KDE 4.0 Beta 1 Release AnnouncementTue, 22 May 2007
FOR IMMEDIATE RELEASE
KDE Project Ships First Beta Release for Leading Free Software Desktop, Codename "Cnuth"
KDE 4.0 Beta 1 marks the stabilizing of foundations for the new major release of KDE.
The KDE Community is happy to announce the immediate availability of the first Beta release for KDE 4.0. This release marks the beginning of the integration process which will bring the powerful new technologies included in the now frozen KDE 4 libraries to the applications.
Almost two months after the foundations of KDE 4 have been laid with the first alpha, KDE enters the stage of a full freeze of the library interface. From now on, the applications will focus on integrating the new technology refined during the last months, and the library developers will try to fix all bugs found during this process. No new applications will enter the official KDE modules and usability and accessibility work is of course an ongoing process. In the following weeks KDE developers will be able to add features to their applications until the next beta is released and the application features will be frozen as well.
At this moment, the codebase is still moving quickly. The new foundations are stabilizing, but applications are still in flux. Since the last Alpha, a lot of work has been committed. We've seen improvements all over KDE again. In the following sections we will try to highlight a few of them.
Marble is an application showing a
spherical earth which you can zoom and rotate. Marble is a geographical application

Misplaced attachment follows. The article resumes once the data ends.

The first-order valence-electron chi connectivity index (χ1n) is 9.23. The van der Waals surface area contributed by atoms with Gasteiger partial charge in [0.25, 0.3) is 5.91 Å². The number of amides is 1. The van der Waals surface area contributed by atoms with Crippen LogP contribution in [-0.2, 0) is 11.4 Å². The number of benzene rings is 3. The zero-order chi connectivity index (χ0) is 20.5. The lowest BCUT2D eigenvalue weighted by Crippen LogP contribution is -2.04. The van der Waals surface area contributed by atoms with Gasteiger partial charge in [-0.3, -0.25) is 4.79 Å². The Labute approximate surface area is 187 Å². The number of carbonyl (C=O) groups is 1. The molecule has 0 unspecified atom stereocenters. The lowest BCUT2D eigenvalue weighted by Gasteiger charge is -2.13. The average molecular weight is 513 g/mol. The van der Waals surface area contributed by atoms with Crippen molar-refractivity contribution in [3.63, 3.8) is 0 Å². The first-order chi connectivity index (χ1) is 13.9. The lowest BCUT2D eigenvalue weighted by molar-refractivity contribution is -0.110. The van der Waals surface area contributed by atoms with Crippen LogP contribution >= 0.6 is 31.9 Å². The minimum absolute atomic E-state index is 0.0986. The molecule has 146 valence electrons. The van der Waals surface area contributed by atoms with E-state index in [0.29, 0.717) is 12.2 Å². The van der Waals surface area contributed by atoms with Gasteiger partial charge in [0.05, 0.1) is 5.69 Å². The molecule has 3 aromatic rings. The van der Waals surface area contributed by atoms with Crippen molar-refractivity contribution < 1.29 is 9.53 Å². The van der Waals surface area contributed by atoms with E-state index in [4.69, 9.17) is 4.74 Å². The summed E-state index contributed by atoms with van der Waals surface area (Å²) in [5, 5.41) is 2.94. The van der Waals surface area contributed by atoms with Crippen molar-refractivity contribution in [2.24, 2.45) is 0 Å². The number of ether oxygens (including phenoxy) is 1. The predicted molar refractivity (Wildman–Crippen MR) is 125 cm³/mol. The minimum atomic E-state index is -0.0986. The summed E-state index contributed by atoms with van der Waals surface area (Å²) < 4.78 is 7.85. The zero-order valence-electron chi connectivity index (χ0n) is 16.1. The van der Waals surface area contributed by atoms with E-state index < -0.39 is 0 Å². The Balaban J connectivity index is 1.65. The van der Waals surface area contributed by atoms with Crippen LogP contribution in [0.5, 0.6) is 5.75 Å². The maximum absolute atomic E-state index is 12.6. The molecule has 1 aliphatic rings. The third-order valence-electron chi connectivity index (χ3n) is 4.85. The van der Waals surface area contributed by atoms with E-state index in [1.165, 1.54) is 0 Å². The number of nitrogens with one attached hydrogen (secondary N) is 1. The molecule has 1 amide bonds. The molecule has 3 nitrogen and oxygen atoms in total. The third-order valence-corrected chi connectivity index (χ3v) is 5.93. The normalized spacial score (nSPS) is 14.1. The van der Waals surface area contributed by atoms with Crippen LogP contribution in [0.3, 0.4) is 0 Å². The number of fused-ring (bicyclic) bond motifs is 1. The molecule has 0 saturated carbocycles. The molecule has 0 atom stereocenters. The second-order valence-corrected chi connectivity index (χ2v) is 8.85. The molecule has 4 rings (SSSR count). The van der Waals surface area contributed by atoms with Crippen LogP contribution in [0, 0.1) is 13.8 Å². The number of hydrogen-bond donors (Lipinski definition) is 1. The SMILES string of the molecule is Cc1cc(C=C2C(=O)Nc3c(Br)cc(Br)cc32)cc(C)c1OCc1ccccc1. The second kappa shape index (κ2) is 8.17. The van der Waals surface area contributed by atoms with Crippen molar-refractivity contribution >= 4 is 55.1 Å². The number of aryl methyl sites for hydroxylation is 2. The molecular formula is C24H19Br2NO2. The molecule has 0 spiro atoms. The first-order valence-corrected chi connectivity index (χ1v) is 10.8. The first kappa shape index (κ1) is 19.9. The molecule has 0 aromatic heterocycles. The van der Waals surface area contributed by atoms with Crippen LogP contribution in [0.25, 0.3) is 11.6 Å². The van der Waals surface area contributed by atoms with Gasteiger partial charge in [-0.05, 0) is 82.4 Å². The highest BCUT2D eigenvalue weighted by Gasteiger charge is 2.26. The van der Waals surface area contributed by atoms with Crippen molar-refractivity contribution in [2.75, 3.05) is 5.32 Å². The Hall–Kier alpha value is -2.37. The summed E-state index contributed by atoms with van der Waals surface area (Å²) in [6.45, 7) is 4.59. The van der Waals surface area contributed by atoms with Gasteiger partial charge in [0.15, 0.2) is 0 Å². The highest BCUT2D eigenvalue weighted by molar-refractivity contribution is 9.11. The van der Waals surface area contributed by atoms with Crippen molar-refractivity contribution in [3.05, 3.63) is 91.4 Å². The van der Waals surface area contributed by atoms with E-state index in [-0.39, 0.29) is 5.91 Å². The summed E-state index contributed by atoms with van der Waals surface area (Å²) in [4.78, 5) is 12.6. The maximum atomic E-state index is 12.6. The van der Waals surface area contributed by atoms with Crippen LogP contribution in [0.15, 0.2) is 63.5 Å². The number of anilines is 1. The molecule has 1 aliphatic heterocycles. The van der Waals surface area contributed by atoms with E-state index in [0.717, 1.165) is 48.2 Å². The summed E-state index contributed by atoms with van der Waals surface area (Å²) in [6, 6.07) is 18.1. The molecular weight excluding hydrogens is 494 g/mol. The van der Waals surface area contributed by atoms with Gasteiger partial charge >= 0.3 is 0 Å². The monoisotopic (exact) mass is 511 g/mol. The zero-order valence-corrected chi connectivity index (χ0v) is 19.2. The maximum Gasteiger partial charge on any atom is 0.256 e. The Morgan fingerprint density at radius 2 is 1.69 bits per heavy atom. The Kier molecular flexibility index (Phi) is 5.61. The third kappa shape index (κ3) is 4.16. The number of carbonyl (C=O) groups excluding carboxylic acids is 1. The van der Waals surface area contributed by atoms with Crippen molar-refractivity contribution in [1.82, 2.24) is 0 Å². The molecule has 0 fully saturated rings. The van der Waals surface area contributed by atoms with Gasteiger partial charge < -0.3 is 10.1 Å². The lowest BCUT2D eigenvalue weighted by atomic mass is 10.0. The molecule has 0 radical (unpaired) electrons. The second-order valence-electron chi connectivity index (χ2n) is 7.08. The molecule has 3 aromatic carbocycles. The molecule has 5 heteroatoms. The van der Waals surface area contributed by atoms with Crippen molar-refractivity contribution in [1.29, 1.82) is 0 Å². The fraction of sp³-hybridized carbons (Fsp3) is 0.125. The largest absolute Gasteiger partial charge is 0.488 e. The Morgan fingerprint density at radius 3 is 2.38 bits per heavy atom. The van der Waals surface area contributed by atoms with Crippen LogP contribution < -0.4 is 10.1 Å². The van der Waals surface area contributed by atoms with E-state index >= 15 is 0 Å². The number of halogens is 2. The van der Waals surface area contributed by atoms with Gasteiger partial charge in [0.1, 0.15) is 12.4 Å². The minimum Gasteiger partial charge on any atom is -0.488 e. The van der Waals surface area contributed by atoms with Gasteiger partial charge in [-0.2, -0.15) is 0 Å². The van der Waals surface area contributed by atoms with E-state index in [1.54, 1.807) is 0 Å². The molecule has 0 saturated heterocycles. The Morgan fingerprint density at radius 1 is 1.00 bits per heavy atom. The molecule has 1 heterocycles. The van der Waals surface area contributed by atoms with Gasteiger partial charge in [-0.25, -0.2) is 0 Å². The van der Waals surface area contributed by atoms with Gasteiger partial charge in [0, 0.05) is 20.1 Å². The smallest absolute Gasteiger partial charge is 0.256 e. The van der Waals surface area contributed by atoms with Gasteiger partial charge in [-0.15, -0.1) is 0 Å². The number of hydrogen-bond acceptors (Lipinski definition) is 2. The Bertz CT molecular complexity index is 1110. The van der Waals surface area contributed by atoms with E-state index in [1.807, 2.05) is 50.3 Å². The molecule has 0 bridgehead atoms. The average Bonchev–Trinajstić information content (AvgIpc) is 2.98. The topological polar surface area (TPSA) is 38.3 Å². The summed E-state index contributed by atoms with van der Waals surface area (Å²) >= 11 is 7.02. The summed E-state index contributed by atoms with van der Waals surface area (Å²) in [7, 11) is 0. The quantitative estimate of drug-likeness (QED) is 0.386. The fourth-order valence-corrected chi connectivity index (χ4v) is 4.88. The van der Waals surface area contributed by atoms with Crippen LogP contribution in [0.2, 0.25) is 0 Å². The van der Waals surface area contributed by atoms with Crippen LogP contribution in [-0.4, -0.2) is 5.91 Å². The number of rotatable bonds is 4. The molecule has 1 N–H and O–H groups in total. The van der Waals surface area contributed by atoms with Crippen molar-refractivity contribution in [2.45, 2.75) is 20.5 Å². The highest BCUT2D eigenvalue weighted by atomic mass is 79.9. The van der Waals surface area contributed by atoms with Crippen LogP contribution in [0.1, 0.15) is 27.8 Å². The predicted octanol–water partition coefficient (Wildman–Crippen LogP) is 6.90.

and widget and it is compatible with Google Earth's KMZ files), but more lightweight. Marble
uses Wikipedia for retrieval of geographical data and offers easy downloading of new
maps, views and other data. Inspite of using a combination of vector and bitmap
data, it is not slow, even without hardware accelleration in the form of OpenGL.
Google sponsors three students working on
Marble through their Summer of
Marble also doubles as a generic geographical map widget and framework. It will allow developers to easily show a person's location or let the user choose a timezone by embedding it into their application. Of course, the educational applications and the games will make use of this.
On July the 20th, the Icon/ Pixmap Cache was merged by Rivo Laks into the KDE libraries. The icon cache speeds up loading icons when starting applications, and in the future, it might contribute to performance when using fully scalable icons and other scalable interface elements. The pixmap cache makes caching of images rendered by the application, such as from SVG files, easy for application developers. The result will be improved startup and (to a lesser extent) runtime performance, already seen in the games KMines and KLines.
Slowly, the many changes to the foundation of KDE are starting to become visible to the users. Applications are starting to capitalize on the new architecture, while adding features and other improvements.
Since the previous report on KWin, the KDE window manager, a lot progress has been made. Most work
has gone into new and improved effects and their configuration dialogs. Users of
low-end hardware aren't forgotten, as KWin will now automatically fallback to
XRENDER or even disable compositing in the absence of OpenGL rendering.
Further, Integration between Dolphin the filemanager in KDE and Konqueror, KDE's webbrowser has been improved, and Gwenview, the image viewer received usability work and features.
In addition to lots of user interface cleanups and improvements, Konsole has improved automatic tab titles, support for random background colors per-tab, clickable URLs and a new default color scheme. Konsole now also provides hints to the terminal about the color scheme being used to allow programs such as Vim to adapt their palette accordingly, improving readability for the user.